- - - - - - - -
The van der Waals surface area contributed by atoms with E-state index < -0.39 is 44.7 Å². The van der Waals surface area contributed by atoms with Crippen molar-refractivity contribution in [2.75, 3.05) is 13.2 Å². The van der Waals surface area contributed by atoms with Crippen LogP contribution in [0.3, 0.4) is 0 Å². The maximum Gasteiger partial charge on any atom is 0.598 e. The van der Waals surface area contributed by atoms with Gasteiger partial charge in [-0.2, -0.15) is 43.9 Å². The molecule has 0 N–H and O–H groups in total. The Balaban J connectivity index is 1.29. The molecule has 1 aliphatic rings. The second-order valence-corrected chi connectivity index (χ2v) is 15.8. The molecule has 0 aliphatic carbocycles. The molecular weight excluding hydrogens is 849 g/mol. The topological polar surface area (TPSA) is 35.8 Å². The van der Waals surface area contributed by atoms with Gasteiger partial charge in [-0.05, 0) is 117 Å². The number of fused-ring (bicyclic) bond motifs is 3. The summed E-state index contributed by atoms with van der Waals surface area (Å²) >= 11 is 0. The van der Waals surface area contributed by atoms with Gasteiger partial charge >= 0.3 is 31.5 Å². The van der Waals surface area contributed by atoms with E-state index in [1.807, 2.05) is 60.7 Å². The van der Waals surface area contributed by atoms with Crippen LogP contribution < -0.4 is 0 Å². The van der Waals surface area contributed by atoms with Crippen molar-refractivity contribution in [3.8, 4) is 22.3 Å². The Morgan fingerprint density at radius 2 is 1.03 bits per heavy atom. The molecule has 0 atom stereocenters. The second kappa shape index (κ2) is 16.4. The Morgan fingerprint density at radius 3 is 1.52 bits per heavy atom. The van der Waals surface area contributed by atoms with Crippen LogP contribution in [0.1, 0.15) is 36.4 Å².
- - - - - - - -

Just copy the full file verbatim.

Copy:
The van der Waals surface area contributed by atoms with E-state index < -0.39 is 44.7 Å². The van der Waals surface area contributed by atoms with Crippen molar-refractivity contribution in [2.75, 3.05) is 13.2 Å². The van der Waals surface area contributed by atoms with Crippen LogP contribution in [0.3, 0.4) is 0 Å². The maximum Gasteiger partial charge on any atom is 0.598 e. The van der Waals surface area contributed by atoms with Gasteiger partial charge in [-0.2, -0.15) is 43.9 Å². The molecule has 0 N–H and O–H groups in total. The Balaban J connectivity index is 1.29. The molecule has 1 aliphatic rings. The second-order valence-corrected chi connectivity index (χ2v) is 15.8. The molecule has 0 aliphatic carbocycles. The molecular weight excluding hydrogens is 849 g/mol. The topological polar surface area (TPSA) is 35.8 Å². The van der Waals surface area contributed by atoms with Gasteiger partial charge in [-0.05, 0) is 117 Å². The number of fused-ring (bicyclic) bond motifs is 3. The summed E-state index contributed by atoms with van der Waals surface area (Å²) >= 11 is 0. The van der Waals surface area contributed by atoms with Gasteiger partial charge >= 0.3 is 31.5 Å². The van der Waals surface area contributed by atoms with E-state index in [1.807, 2.05) is 60.7 Å². The van der Waals surface area contributed by atoms with Crippen LogP contribution < -0.4 is 0 Å². The van der Waals surface area contributed by atoms with Crippen molar-refractivity contribution in [3.8, 4) is 22.3 Å². The Morgan fingerprint density at radius 2 is 1.03 bits per heavy atom. The molecule has 0 atom stereocenters. The second kappa shape index (κ2) is 16.4. The Morgan fingerprint density at radius 3 is 1.52 bits per heavy atom. The van der Waals surface area contributed by atoms with Crippen LogP contribution in [0.1, 0.15) is 36.4 Å².